The Aga Misdemeanour Court handed a doctor two years imprisonment and an EGP 500 fine over a botched Female Genital Mutilation (FGM) procedure that left a young girl dead. The girl’s father, who commissioned the procedure, received a suspended verdict of three months in prison.
The girl, 13-year-old Soheir Al-Batea, who has been dubbed the “FGM victim” passed away during an FGM operation in June 2013 from an anaesthetic overdose. The cause of death was recorded by a forensic medicine authority report at a clinic located in the rural town of Aga, in Daqahleya governorate.
Monday’s verdict reverses an earlier verdict issued in November 2014 by the same court, in which charges against the doctor had been dismissed. The prosecution along with the National Population Council had appealed the acquittal.
“Today was the first time an Egyptian court witnesses two prosecution personnel appealing in a FGM case,” said lawyer Mostafa Ghanoum, who works for an anti-FGM project supported by the National Population Council. He added during the 40 minutes prosecution speech: “The first prosecutor discussed the religious and health aspect of FGM and its impact on female body, while the other discussed the legal aspect of the case.”
According to Ghanoum, the court did not depend on any legal documents, referring to previous acquittal verdict. “The prosecution report proved the girl’s body was subjected to FGM,” he said. “Additionally, the suspected doctor’s clinic does not have the minimal healthcare requirements.”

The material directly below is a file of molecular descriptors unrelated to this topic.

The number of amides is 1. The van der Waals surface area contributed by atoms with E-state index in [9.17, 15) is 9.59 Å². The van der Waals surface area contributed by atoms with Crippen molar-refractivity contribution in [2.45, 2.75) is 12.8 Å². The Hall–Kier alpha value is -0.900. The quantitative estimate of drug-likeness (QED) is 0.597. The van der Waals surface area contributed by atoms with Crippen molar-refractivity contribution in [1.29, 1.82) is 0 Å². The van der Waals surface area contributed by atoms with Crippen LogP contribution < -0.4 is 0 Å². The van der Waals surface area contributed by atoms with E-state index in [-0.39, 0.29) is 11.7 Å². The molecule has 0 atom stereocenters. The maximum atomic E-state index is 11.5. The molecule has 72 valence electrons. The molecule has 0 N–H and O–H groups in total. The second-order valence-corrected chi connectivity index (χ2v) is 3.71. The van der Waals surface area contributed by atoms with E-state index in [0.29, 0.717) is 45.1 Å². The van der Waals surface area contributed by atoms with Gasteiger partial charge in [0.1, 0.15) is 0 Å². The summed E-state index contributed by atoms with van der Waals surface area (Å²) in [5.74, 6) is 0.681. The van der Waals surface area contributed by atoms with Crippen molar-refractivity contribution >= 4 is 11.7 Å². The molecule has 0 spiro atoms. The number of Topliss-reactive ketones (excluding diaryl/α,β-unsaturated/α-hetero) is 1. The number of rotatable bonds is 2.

Articles 241 and 242 of Egypt’s penal code has criminalised any act of FGM since June 2008, by sentencing those carrying out the action to between three months and two years in prison. They may instead be fined between EGP 1,000 and EGP 5,000.
“We received many complaints of the same kind on the hotline for the children’s rescue,” Ghanoum said. However, he added Al-Batea is the first death case, which provoked a widespread response.
At least 90% of Egyptian women between the ages of 15-49 have undergone FGM, according to the 2008 Demographic and Health Survey. The practice is also common in other African and Middle Eastern states. The World Health Organization estimates that between 100 million and 140 million women have been victims of genital mutilation worldwide.